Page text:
Around June 28 Fairfax County homeowners will get their real estate tax bill, which is due July 28. The typical homeowner’s real estate tax bill will increase by $484, or 6.8%, from $7,159 to $7,643.
Around Sept. 5, Fairfax County car owners will get their personal property tax bill, which is due Oct. 5. The typical household’s personal property tax will increase by $151, or 36%, from $420 to $571.
Combining real estate and personal property tax increases, the typical household will have a $634, or 8.4% tax increase. This is the largest increase since Gerry Connolly’s 9.7% increase in 2006, at the end of the housing bubble. (When he was county chairman, Congressman Connolly increased taxes 15% in 2003, which makes him the record holder for the largest tax increase since 1982.)
However, if you read county chairman Jeff McKay’s April 26, 2022, newsletter about next year’s budget, you’d think your taxes are going down.
First, McKay says that the supervisors lowered the tax rate 3 cents, from $1.14 to $1.11. In fact, the supervisors increased the tax rate — $1.11 is 7 cents higher than the $1.04 rate which would have prevented a tax increase due to higher assessments.
Virginia Code Section 58.1-3321 requires supervisors to compare the new rate of $1.11 not to the current $1.14 rate but to a lower rate that would offset the increase in assessments. For homeowners, that “lowered” rate is $1.04. Chairman McKay ignores the Virginia Code.
Also, Chairman McKay left out the storm water tax, which is also based on assessments. The storm water rate is 3 ¼ cents, so the total real estate tax rate is $1.14 ¼ cents, and not $1.11.
Second, Chairman McKay says, “The Board also agreed to a 15% reduction in the assessment of personal property (car) tax.…” However, used car values have increased so much that even with this 15% “reduction,” the typical household’s car tax bill will increase 36%.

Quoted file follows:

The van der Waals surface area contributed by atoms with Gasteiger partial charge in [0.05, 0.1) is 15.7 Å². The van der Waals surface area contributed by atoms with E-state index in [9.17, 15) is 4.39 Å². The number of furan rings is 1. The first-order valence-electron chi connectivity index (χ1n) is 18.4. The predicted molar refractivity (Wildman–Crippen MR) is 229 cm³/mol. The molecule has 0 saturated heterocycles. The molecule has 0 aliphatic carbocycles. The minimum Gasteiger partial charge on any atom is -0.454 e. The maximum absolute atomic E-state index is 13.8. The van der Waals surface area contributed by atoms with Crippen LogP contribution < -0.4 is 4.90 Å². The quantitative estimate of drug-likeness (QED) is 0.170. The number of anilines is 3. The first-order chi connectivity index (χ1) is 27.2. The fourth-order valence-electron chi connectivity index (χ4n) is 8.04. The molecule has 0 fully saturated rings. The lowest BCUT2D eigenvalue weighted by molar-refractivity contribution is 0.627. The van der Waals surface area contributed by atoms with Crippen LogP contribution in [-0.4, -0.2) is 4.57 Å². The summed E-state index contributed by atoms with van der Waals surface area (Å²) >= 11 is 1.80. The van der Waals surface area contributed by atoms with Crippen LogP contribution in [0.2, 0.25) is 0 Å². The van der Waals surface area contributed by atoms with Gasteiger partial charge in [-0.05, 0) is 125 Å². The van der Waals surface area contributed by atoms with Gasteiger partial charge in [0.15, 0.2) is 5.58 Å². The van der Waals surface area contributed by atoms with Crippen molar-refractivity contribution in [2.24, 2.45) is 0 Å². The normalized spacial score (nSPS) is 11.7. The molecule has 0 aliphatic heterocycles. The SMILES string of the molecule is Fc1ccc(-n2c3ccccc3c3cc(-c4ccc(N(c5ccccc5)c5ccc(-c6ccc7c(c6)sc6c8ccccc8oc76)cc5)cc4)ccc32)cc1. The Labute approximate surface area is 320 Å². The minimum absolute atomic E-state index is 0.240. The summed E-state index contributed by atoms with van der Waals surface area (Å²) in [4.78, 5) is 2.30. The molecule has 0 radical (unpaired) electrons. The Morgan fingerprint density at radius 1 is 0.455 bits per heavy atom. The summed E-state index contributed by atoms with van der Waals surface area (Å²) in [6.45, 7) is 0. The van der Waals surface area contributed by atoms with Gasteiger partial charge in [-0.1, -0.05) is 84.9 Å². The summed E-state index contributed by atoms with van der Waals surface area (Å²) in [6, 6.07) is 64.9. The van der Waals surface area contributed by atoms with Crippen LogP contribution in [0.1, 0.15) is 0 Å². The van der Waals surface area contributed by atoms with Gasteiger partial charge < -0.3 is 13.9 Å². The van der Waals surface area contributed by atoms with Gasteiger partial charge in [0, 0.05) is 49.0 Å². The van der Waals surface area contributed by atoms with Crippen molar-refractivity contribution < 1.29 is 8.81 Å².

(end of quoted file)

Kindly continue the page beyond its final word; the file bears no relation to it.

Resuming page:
Third, Chairman McKay cites “expanded tax relief for seniors,” which will increase the number of seniors eligible for tax relief by 2,000. There are about 160,000 seniors in the county, so the expanded tax relief benefits only about 1% of seniors.
Under compensation, Chairman McKay says all county employees are getting 4% raises. However, the supervisors’ budget package states that there will be “… average pay increases of 7.86 percent for uniformed public safety employees and 6.16 percent for non-uniformed employee.…”
All told, county revenue increases next year total $246 million. The total cost of raises and rate hikes for benefits for the county and schools (school employees are also getting 6% raises) is $252 million. So, the quarter-of-a-billion-dollar tax hike is all for raises and benefits.
Chairman McKay’s newsletter does not mention this. Instead, he says, “In total, this budget provides $199.4 million in tax relief.”
This is taxation by misrepresentation.
What McKay means is that the supervisors were thinking of raising taxes and other revenues by $445 million, but instead they raised taxes and revenues only $246 million.
Suppose Chairman McKay had said that the supervisors effectively raised the real estate tax rate 7 cents rather than decreasing it 3 cents; that the rate is actually $1.14, not $1.11; that the car tax is going up 36%, not down 15%, that county employees are getting raises of 6% and 7%, not 4%, and that county revenues are increasing $246 million to pay for the raises and not going down by $199 million.
Would that jeopardize Chairman McKay’s reelection next year?
Arthur G. Purves is president of the Fairfax County Taxpayers Alliance. This column is republished with permission from the FCTA’s Bulletin.